Fig 5. Density plots of Landsat TM band 3, band 4 and NDVI at the pixels.

105 soil samples were taken (pink) and all pixels in the prediction area (blue).

Fig 6. Scatter plot of Landsat TM band 3 and NDVI vs. ln(SOC).

It is based on 105 soil samples, with empirical smoothed line.

The predicted distributions of SOC content and standard deviation from three BRT models are shown in Fig 7 and Fig 8. Areas of glaciers and bare rocks are figured out from Landsat TM imagery using a supervised classification method and masked out in Fig 7 and assigned zero SOC values. Spatial patterns of SOC are obviously closely related to vegetation (compare Fig 1). High SOC contents are found in the south-eastern mountains, which have the densest vegetation cover, according to Jin et al. [52] who quantified vegetation distribution in the Qilian Mountains and found the densest vegetation cover between 3200 and 3600 m elevation. Low SOC contents were in the northern and north-western parts, which are dominated by low productivity plants such as desert-grassland and dry shrub-grassland [52].

Fig 7. Distribution maps of topsoil organic carbon (g kg-1) derived from three boosted regression tree (BRT) models with a masking layer of glaciers and bare rocks (overlaid hillshading).

a) MA model included all predictors (topography, climate and Landsat TM imagery); b) MB model included only topography and climate variables; and c) MC model included only Landsat TM imagery (B3, B4, B5 and NDVI); d), e) and f) small areas outlined with red color in left large areas for showing detail information.

Fig 8. Standard deviation maps of predicted topsoil organic carbon (g kg-1).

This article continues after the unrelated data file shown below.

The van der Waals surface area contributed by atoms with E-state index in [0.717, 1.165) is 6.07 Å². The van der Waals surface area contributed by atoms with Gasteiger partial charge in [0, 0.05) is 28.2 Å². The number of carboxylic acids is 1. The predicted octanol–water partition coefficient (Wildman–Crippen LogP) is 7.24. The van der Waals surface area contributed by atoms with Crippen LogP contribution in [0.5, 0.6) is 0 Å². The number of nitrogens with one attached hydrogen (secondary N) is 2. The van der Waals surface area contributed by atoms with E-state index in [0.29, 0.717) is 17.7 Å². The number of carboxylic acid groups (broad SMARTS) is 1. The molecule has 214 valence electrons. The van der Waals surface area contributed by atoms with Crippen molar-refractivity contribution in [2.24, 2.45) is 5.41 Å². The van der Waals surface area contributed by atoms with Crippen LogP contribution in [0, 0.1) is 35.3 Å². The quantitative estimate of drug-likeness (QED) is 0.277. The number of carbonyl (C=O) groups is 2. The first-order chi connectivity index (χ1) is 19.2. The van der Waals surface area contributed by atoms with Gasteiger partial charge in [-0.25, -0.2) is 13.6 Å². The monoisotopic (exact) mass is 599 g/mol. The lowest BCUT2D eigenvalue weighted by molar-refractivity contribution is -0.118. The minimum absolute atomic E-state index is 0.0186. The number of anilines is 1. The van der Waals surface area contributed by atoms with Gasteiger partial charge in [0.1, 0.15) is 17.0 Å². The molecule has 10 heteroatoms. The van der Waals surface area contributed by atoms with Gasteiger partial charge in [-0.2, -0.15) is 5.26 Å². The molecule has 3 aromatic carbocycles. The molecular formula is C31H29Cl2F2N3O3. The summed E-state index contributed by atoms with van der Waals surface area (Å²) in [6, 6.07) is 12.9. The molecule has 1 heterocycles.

a) MA model included all predictors (topography, climate and Landsat TM imagery); b) MB model included only topography and climate variables; and c) MC model included only Landsat TM imagery (B3, B4, B5 and NDVI); d), e) and f) small areas outlined with red color in left large areas for showing detail information.

The mean values and SD values of predicted SOC content were 26.78 and 20.81 g kg-1 for MA model, 26.08 and 14.82 g kg-1 for MB model and 28.27 and 27.12 g kg-1 for MC model, respectively. Notable is that the imagery-only model (MC) has a somewhat higher mean and a much larger SD than the other models; that is, its spatial pattern is more variable. Fig 7D–7F shows a large area where MC model predicts up to 60 g kg-1 higher than MA model. In the MC model (variables of Landsat TM), the SOC prediction completely depends on the reflectance values of pixels. The sites have low reflectance values of B3 and high values of B4 and NDVI, are tend to be estimated with high SOC content in this Model. However, optical remote sensing is found to be sensitive to near-surface moisture and mountain shadows that could lead to biased reflectance and thus bring uncertainties in SOC prediction. In MA model, the effect of Landsat imagery on SOC is mediated by adding topography and climate variables. As such, these added variables can diminish the uncertainties of remote sensing imagery in full model and improve prediction accuracy as shown in Table 3.